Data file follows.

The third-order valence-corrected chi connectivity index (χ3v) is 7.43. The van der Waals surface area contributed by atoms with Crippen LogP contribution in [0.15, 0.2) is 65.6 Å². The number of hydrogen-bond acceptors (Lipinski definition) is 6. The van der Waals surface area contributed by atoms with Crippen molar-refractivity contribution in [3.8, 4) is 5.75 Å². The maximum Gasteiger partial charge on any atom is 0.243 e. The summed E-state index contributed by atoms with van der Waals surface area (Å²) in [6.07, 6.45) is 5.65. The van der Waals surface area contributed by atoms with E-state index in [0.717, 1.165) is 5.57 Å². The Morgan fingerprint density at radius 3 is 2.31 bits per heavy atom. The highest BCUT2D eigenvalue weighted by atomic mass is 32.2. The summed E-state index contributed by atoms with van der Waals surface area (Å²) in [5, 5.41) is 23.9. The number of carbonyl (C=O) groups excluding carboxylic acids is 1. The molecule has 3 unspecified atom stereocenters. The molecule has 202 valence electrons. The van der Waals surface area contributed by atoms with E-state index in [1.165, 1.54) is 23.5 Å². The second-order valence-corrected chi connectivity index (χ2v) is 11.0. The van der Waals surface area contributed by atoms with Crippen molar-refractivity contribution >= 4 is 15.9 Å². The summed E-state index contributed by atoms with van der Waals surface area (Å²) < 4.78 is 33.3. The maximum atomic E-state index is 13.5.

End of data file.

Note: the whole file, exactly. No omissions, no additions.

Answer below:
The third-order valence-corrected chi connectivity index (χ3v) is 7.43. The van der Waals surface area contributed by atoms with Crippen LogP contribution in [0.15, 0.2) is 65.6 Å². The number of hydrogen-bond acceptors (Lipinski definition) is 6. The van der Waals surface area contributed by atoms with Crippen molar-refractivity contribution in [3.8, 4) is 5.75 Å². The maximum Gasteiger partial charge on any atom is 0.243 e. The summed E-state index contributed by atoms with van der Waals surface area (Å²) in [6.07, 6.45) is 5.65. The van der Waals surface area contributed by atoms with E-state index in [0.717, 1.165) is 5.57 Å². The Morgan fingerprint density at radius 3 is 2.31 bits per heavy atom. The highest BCUT2D eigenvalue weighted by atomic mass is 32.2. The summed E-state index contributed by atoms with van der Waals surface area (Å²) in [5, 5.41) is 23.9. The number of carbonyl (C=O) groups excluding carboxylic acids is 1. The molecule has 3 unspecified atom stereocenters. The molecule has 202 valence electrons. The van der Waals surface area contributed by atoms with E-state index in [1.165, 1.54) is 23.5 Å². The second-order valence-corrected chi connectivity index (χ2v) is 11.0. The van der Waals surface area contributed by atoms with Crippen molar-refractivity contribution >= 4 is 15.9 Å². The summed E-state index contributed by atoms with van der Waals surface area (Å²) < 4.78 is 33.3. The maximum atomic E-state index is 13.5.